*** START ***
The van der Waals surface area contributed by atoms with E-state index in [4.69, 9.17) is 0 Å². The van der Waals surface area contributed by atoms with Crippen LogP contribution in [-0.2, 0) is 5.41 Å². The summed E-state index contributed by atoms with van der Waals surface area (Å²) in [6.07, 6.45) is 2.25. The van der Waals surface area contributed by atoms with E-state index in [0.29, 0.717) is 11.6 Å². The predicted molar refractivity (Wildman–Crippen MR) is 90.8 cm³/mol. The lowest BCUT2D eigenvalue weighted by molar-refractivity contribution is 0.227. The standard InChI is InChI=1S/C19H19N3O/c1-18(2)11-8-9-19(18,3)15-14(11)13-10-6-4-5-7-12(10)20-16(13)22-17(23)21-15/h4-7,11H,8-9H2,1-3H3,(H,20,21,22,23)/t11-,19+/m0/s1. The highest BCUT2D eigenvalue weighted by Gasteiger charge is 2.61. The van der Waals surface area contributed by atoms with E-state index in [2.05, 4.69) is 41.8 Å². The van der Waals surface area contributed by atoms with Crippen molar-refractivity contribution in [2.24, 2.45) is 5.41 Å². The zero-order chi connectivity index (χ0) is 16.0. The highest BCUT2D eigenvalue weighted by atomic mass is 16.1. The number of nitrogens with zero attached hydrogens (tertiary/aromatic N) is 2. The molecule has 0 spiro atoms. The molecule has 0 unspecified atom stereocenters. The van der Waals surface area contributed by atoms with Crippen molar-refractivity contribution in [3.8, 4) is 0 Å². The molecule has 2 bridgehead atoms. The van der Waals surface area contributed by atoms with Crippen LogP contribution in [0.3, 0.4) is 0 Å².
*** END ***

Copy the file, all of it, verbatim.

The van der Waals surface area contributed by atoms with E-state index in [4.69, 9.17) is 0 Å². The van der Waals surface area contributed by atoms with Crippen LogP contribution in [-0.2, 0) is 5.41 Å². The summed E-state index contributed by atoms with van der Waals surface area (Å²) in [6.07, 6.45) is 2.25. The van der Waals surface area contributed by atoms with E-state index in [0.29, 0.717) is 11.6 Å². The predicted molar refractivity (Wildman–Crippen MR) is 90.8 cm³/mol. The lowest BCUT2D eigenvalue weighted by molar-refractivity contribution is 0.227. The standard InChI is InChI=1S/C19H19N3O/c1-18(2)11-8-9-19(18,3)15-14(11)13-10-6-4-5-7-12(10)20-16(13)22-17(23)21-15/h4-7,11H,8-9H2,1-3H3,(H,20,21,22,23)/t11-,19+/m0/s1. The highest BCUT2D eigenvalue weighted by Gasteiger charge is 2.61. The van der Waals surface area contributed by atoms with E-state index in [2.05, 4.69) is 41.8 Å². The van der Waals surface area contributed by atoms with Crippen molar-refractivity contribution in [2.24, 2.45) is 5.41 Å². The zero-order chi connectivity index (χ0) is 16.0. The highest BCUT2D eigenvalue weighted by atomic mass is 16.1. The number of nitrogens with zero attached hydrogens (tertiary/aromatic N) is 2. The molecule has 0 spiro atoms. The molecule has 0 unspecified atom stereocenters. The van der Waals surface area contributed by atoms with Crippen molar-refractivity contribution in [3.8, 4) is 0 Å². The molecule has 2 bridgehead atoms. The van der Waals surface area contributed by atoms with Crippen LogP contribution in [0.3, 0.4) is 0 Å².